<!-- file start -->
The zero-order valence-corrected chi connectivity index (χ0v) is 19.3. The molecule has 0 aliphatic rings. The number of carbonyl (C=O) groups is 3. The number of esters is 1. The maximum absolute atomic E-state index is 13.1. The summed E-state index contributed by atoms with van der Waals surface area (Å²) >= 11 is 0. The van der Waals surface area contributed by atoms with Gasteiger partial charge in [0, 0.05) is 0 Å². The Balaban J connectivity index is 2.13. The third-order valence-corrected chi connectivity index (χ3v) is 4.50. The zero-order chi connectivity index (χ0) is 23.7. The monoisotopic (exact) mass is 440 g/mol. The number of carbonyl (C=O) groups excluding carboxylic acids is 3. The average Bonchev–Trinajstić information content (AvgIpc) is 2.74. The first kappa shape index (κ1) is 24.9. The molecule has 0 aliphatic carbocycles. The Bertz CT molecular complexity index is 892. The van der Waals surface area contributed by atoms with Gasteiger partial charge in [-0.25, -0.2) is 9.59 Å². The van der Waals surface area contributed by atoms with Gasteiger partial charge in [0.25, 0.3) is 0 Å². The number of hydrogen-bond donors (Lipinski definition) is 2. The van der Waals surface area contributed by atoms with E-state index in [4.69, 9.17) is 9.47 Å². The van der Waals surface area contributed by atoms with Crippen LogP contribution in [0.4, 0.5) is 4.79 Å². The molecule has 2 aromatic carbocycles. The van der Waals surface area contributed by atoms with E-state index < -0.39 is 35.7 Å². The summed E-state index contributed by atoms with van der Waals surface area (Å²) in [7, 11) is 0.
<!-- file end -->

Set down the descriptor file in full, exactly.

The zero-order valence-corrected chi connectivity index (χ0v) is 19.3. The molecule has 0 aliphatic rings. The number of carbonyl (C=O) groups is 3. The number of esters is 1. The maximum absolute atomic E-state index is 13.1. The summed E-state index contributed by atoms with van der Waals surface area (Å²) >= 11 is 0. The van der Waals surface area contributed by atoms with Gasteiger partial charge in [0, 0.05) is 0 Å². The Balaban J connectivity index is 2.13. The third-order valence-corrected chi connectivity index (χ3v) is 4.50. The zero-order chi connectivity index (χ0) is 23.7. The monoisotopic (exact) mass is 440 g/mol. The number of carbonyl (C=O) groups excluding carboxylic acids is 3. The average Bonchev–Trinajstić information content (AvgIpc) is 2.74. The first kappa shape index (κ1) is 24.9. The molecule has 0 aliphatic carbocycles. The Bertz CT molecular complexity index is 892. The van der Waals surface area contributed by atoms with Gasteiger partial charge in [-0.25, -0.2) is 9.59 Å². The van der Waals surface area contributed by atoms with Gasteiger partial charge in [0.25, 0.3) is 0 Å². The number of hydrogen-bond donors (Lipinski definition) is 2. The van der Waals surface area contributed by atoms with E-state index in [4.69, 9.17) is 9.47 Å². The van der Waals surface area contributed by atoms with Crippen LogP contribution in [0.4, 0.5) is 4.79 Å². The molecule has 2 aromatic carbocycles. The van der Waals surface area contributed by atoms with E-state index < -0.39 is 35.7 Å². The summed E-state index contributed by atoms with van der Waals surface area (Å²) in [7, 11) is 0.